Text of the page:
Thomas Hill: Yeah. The coronavirus is grossly underreported. So we don't have good statistics on how many people have been infected, how many people are dying of COVID. Hospitals that would treat COVID patients are being deliberately targeted by the militias that back the warlord Khalifa Haftar. That has had a chilling effect on potential patients at hospitals who would otherwise seek treatment, but because they fear for their lives, don't go to the hospital. So we have no fidelity on the numbers of COVID patients in Libya, but we expect, or assume, that it is quite high. And that's on top of the already stressed healthcare system that was struggling to meet the demands of the current war that's been ongoing. And so you have healthcare workers who are understaffed, under-resourced, struggling with just the normal healthcare system. You layer on top of that, a civil war, and then a global pandemic and the system essentially collapses. And so what you have right now is a healthcare system that is totally inadequate for the Libyan people, and no international organizations that are able to come in and plug holes or fill gaps because of the war that's ongoing and the lack of safety. And so the Libyan people have really been left to themselves to figure this out. And thus far, it's been a disaster.

Tim Farley: And I don't want to necessarily relitigate to the past, but I wonder in light of where this situation sits today, was the action taken by NATO in Libya to remove Qaddafi, was that a disaster?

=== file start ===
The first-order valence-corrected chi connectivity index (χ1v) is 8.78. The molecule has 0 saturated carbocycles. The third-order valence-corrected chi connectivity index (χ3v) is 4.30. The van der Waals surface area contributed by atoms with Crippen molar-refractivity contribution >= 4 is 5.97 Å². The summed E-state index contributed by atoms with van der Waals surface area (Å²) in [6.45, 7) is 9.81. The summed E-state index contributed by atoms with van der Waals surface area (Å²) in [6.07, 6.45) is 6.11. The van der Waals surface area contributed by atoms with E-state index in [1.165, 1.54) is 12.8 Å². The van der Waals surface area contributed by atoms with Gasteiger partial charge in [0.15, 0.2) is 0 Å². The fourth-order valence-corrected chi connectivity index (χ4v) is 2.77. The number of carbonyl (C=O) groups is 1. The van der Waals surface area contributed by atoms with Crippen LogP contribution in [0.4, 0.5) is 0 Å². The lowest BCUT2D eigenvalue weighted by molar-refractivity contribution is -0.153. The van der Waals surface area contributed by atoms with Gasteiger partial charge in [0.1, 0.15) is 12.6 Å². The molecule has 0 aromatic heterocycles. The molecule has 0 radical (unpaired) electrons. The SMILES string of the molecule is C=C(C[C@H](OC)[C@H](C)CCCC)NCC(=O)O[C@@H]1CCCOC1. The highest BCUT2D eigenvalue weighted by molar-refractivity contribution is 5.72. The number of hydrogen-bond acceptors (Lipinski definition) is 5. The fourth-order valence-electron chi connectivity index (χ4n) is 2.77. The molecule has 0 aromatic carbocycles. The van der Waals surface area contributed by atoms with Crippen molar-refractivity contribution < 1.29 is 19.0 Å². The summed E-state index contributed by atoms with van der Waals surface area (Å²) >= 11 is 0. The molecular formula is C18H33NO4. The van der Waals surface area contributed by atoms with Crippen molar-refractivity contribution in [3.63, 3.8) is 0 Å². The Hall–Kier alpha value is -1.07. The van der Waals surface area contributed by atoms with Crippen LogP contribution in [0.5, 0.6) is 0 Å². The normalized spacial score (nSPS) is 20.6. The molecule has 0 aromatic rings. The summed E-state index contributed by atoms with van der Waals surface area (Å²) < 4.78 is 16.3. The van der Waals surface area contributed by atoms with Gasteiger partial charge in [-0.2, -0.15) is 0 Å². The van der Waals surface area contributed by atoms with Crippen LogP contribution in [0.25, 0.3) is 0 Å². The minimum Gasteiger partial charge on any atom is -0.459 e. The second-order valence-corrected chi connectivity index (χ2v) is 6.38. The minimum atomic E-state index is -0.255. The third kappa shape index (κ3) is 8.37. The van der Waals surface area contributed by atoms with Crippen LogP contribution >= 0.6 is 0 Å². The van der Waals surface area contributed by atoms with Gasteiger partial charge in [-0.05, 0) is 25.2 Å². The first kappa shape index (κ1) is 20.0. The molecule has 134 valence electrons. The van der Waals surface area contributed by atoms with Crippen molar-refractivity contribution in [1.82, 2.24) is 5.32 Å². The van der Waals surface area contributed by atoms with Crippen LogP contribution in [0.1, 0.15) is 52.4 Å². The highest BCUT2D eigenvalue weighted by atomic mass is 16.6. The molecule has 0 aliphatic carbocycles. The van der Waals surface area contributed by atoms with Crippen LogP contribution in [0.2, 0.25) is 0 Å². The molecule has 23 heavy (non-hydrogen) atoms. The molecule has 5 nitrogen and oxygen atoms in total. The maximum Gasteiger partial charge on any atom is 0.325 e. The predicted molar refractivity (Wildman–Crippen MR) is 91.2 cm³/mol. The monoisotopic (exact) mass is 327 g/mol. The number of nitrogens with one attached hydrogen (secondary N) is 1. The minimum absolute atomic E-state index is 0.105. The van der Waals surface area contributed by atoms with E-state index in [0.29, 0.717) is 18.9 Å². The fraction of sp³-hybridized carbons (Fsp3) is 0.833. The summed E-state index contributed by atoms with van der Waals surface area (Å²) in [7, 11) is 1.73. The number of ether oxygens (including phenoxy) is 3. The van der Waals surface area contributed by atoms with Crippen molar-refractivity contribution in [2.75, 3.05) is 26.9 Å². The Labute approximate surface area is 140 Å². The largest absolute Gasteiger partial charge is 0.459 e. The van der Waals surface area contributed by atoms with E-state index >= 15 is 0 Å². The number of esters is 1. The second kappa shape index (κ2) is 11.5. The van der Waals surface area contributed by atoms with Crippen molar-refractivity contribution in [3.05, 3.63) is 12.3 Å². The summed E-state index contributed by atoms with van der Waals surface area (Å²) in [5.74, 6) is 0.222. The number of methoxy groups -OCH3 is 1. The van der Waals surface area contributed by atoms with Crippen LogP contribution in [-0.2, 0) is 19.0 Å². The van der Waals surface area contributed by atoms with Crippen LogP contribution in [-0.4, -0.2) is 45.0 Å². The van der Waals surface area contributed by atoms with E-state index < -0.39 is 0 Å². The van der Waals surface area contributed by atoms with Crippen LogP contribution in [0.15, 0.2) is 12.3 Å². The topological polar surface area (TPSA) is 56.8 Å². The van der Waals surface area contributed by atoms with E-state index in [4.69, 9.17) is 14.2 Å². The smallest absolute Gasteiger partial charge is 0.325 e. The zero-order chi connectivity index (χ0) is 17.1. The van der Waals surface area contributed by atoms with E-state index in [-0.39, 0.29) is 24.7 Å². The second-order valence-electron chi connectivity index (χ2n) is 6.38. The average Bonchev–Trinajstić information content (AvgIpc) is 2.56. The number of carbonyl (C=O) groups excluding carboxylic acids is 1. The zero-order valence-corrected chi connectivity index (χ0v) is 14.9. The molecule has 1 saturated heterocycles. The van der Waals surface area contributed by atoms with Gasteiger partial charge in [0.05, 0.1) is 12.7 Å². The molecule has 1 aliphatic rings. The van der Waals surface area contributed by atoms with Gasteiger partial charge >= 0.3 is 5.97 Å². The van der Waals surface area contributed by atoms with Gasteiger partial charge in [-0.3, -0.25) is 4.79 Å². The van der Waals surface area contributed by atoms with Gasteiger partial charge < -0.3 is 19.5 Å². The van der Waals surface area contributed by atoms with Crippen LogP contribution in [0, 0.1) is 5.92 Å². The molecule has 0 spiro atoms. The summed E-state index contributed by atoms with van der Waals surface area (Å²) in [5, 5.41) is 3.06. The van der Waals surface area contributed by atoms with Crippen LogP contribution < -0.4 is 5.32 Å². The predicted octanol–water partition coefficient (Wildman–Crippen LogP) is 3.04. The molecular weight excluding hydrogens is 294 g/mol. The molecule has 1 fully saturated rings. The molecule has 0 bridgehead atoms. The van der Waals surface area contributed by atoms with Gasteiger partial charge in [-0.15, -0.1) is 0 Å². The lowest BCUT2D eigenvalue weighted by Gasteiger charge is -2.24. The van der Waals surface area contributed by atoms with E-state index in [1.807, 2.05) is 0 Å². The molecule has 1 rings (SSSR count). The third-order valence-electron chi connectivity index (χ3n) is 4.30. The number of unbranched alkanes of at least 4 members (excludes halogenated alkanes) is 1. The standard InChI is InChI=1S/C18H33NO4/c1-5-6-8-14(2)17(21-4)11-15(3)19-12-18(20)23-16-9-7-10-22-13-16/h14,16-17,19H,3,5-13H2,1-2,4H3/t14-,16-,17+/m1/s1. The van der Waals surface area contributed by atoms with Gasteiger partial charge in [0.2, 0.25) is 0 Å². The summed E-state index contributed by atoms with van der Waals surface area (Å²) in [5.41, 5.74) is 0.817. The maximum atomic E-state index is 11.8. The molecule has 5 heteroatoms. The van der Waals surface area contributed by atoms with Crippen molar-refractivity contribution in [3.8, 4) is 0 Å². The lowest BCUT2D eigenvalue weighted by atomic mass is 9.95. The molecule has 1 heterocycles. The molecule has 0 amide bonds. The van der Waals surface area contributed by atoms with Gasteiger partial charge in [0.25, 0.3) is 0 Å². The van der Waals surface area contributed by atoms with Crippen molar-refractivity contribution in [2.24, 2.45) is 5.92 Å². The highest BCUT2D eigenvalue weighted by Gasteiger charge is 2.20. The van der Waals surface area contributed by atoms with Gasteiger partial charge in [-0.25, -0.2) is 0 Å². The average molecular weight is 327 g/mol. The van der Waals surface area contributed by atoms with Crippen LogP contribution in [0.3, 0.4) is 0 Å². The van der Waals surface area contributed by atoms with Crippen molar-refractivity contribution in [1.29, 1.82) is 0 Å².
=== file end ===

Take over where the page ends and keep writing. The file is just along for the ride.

Thomas Hill: In my mind it was not a disaster. I thought that it was the right move to step in militarily to prevent a genocide. The problem that I see is in the execution of the follow through, which was so NATO stepped in to protect thousands of people who were going to be slaughtered by Qaddafi's forces and then said, “Okay, we did our job. Now, you Libyans take over and figure this out.” Well, though the Libyan state was a paper tiger, there was no institutions behind Qaddafi. There was no infrastructure to deal with any of the governing that would be required. And essentially the Americans and Europeans washed their hands of it. And of course, left to their own devices. The Libyan people were totally unprepared and incapable of setting up a state. And we see that is the situation nine years later. So I really think that the Americans and NATO intervention groups that intervened in 2011 had the best of intentions when they did, but it wasn't enough to simply oust the dictator. That if we were going to go in and try to be helpful, that it was really going to be in the years and months since, in the follow through, to ensure that Libya was on the right track. And we didn't.